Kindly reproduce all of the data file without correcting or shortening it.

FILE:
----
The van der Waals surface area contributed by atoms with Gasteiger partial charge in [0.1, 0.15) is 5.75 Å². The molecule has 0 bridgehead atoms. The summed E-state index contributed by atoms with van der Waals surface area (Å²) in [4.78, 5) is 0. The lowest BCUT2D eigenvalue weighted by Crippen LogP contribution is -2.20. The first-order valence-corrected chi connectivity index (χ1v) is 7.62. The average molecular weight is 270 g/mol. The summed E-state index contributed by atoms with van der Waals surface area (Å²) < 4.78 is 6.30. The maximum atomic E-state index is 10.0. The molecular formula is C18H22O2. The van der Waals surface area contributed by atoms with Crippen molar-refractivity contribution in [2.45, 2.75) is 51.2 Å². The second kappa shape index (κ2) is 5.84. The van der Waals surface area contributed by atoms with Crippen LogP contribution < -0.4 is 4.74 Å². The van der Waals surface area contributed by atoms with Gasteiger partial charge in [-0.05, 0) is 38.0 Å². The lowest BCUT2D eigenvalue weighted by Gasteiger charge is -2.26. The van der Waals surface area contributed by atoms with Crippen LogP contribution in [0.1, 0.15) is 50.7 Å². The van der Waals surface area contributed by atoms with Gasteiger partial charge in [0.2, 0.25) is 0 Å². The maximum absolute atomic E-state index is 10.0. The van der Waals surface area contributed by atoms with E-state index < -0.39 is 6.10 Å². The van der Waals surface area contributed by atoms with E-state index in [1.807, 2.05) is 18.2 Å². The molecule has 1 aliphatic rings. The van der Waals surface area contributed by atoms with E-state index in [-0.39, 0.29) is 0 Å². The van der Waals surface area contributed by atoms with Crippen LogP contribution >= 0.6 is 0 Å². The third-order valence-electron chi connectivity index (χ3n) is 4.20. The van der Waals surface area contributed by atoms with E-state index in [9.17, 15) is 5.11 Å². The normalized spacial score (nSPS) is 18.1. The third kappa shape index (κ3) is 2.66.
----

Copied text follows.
The van der Waals surface area contributed by atoms with Gasteiger partial charge in [0.1, 0.15) is 5.75 Å². The molecule has 0 bridgehead atoms. The summed E-state index contributed by atoms with van der Waals surface area (Å²) in [4.78, 5) is 0. The lowest BCUT2D eigenvalue weighted by Crippen LogP contribution is -2.20. The first-order valence-corrected chi connectivity index (χ1v) is 7.62. The average molecular weight is 270 g/mol. The summed E-state index contributed by atoms with van der Waals surface area (Å²) < 4.78 is 6.30. The maximum atomic E-state index is 10.0. The molecular formula is C18H22O2. The van der Waals surface area contributed by atoms with Crippen molar-refractivity contribution in [2.45, 2.75) is 51.2 Å². The second kappa shape index (κ2) is 5.84. The van der Waals surface area contributed by atoms with Crippen LogP contribution < -0.4 is 4.74 Å². The van der Waals surface area contributed by atoms with Gasteiger partial charge in [-0.05, 0) is 38.0 Å². The lowest BCUT2D eigenvalue weighted by Gasteiger charge is -2.26. The van der Waals surface area contributed by atoms with Crippen LogP contribution in [0.1, 0.15) is 50.7 Å². The van der Waals surface area contributed by atoms with Gasteiger partial charge in [0.2, 0.25) is 0 Å². The maximum absolute atomic E-state index is 10.0. The van der Waals surface area contributed by atoms with E-state index < -0.39 is 6.10 Å². The van der Waals surface area contributed by atoms with E-state index in [1.807, 2.05) is 18.2 Å². The molecule has 1 aliphatic rings. The van der Waals surface area contributed by atoms with E-state index in [-0.39, 0.29) is 0 Å². The van der Waals surface area contributed by atoms with Crippen LogP contribution >= 0.6 is 0 Å². The third-order valence-electron chi connectivity index (χ3n) is 4.20. The van der Waals surface area contributed by atoms with E-state index in [9.17, 15) is 5.11 Å². The normalized spacial score (nSPS) is 18.1. The third kappa shape index (κ3) is 2.66.